Glioblastoma tumour cells release microvesicles (exosomes) containing mRNA, miRNA and angiogenic proteins. These microvesicles are taken up by normal host cells, such as brain microvascular endothelial cells. By incorporating an mRNA for a reporter protein into these microvesicles, we demonstrate that messages delivered by microvesicles are translated by recipient cells. These microvesicles are also enriched in angiogenic proteins and stimulate tubule formation by endothelial cells. Tumour-derived microvesicles therefore serve as a means of delivering genetic information and proteins to recipient cells in the tumour environment. Glioblastoma microvesicles also stimulated proliferation of a human glioma cell line, indicating a self-promoting aspect. Messenger RNA mutant/variants and miRNAs characteristic of gliomas could be detected in serum microvesicles of glioblastoma patients. The tumour-specific EGFRvIII was detected in serum microvesicles from 7 out of 25 glioblastoma patients. Thus, tumour-derived microvesicles may provide diagnostic information and aid in therapeutic decisions for cancer patients through a blood test.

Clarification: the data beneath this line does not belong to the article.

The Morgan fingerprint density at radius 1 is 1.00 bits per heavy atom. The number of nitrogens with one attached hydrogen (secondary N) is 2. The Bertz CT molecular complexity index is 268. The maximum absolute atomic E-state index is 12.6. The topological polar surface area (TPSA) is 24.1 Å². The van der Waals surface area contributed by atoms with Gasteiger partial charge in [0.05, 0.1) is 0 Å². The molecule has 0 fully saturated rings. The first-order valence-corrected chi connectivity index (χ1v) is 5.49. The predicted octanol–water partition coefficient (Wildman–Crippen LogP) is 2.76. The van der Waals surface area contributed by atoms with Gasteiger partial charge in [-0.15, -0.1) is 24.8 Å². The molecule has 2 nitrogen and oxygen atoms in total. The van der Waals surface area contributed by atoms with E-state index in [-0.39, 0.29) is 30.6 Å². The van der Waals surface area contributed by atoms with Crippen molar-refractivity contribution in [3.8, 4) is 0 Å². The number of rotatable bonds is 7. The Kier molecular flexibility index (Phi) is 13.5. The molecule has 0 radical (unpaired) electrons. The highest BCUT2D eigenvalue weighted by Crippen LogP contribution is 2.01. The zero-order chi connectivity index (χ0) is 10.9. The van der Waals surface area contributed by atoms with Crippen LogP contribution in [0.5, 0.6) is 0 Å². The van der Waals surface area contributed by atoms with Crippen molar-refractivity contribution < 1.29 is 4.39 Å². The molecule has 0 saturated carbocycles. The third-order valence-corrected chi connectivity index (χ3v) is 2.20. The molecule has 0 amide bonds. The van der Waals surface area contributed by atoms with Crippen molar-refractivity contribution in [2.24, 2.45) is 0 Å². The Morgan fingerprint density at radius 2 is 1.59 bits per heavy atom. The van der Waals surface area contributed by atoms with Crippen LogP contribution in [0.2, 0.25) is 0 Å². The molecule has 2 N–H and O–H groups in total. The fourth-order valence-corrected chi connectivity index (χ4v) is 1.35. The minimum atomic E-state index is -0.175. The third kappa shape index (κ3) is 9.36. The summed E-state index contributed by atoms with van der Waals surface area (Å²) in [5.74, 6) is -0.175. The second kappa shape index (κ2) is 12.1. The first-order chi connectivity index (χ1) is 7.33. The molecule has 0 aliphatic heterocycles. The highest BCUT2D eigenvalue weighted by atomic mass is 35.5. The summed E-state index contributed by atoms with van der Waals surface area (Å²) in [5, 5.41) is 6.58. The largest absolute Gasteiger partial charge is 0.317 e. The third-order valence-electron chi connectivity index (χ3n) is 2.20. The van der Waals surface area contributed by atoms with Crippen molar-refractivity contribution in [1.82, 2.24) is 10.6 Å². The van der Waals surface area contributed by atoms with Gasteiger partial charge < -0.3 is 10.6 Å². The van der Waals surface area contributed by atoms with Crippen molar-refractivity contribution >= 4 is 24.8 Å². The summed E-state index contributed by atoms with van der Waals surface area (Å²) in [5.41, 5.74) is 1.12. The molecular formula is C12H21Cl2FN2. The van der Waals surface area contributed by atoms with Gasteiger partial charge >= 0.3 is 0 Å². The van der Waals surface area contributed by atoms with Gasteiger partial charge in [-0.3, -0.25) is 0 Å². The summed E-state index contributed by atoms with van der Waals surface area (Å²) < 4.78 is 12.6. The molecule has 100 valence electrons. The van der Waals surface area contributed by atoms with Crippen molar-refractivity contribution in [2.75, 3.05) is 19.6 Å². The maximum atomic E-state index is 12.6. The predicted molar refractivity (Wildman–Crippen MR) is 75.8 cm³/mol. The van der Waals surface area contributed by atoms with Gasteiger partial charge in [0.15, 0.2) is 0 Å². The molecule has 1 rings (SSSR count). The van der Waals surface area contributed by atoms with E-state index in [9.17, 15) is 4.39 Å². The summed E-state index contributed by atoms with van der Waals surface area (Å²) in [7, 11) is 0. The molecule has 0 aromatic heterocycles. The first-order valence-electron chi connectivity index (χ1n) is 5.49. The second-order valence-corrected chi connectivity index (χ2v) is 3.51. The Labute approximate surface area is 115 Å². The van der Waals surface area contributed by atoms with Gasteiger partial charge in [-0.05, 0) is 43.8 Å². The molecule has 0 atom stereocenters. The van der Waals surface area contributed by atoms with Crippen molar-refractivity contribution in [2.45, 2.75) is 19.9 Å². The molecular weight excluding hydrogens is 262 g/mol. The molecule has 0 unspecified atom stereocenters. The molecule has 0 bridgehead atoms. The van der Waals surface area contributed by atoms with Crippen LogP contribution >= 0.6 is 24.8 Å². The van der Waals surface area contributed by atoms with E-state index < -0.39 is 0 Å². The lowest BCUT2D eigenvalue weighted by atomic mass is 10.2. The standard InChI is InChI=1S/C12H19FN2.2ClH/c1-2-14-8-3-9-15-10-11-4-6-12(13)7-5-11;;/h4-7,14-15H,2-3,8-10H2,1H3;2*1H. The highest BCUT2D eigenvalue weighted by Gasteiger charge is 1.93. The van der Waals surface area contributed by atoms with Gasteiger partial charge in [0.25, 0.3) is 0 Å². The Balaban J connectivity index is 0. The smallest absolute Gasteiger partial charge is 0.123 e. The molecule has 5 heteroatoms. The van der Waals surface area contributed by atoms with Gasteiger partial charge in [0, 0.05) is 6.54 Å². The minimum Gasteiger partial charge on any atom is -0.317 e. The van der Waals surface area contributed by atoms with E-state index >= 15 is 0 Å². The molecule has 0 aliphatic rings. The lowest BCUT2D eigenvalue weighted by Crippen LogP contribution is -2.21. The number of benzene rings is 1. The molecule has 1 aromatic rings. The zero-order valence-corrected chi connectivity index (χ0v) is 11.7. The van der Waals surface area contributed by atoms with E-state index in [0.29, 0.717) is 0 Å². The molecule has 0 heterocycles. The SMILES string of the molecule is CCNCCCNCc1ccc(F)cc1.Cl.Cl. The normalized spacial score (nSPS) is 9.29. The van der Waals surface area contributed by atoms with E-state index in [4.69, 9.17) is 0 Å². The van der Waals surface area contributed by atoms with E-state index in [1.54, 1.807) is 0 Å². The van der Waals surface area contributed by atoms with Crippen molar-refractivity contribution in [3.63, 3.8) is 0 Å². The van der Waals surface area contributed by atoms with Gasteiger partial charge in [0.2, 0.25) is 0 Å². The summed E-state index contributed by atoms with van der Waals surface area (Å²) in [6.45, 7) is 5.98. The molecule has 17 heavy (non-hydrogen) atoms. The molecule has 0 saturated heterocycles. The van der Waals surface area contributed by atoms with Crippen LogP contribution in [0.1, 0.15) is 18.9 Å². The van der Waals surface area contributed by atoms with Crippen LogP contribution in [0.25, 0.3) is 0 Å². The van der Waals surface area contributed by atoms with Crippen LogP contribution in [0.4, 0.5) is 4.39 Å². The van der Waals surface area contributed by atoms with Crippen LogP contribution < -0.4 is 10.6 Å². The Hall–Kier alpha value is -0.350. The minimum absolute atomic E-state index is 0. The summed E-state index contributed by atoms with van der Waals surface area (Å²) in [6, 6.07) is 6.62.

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We wish to express our gratitude to B. Tannous for supplying the Gluc lentivirus construct, C. Maguire, M. Broekman, K. Miranda, L. Russo and O. Saydam for fruitful discussions. We also would like to thank Applied Biosystems for supplying the miRNA qRT–PCR primers and S. Idema (Neuro-oncology Research Group, Cancer Center Amsterdam) for supplying some of the serum/biopsy samples. This work was supported by the Wenner-Gren Foundation (J.S.) Stiftelsen Olle Engkvist Byggmästare (J.S.), NCI CA86355 (X.O.B. and M.S.E.), NCI CA69246 (X.O.B., M.S.E. and B.S.C.), The Goldhirs Foundation (B.S.C.) the Brain Tumor Society (A.M.K.) and the American Brain Tumor Association (T.W.).
The authors declare no competing financial interests.
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Skog, J., Würdinger, T., van Rijn, S. et al. Glioblastoma microvesicles transport RNA and proteins that promote tumour growth and provide diagnostic biomarkers. Nat Cell Biol 10, 1470–1476 (2008). https://doi.org/10.1038/ncb1800
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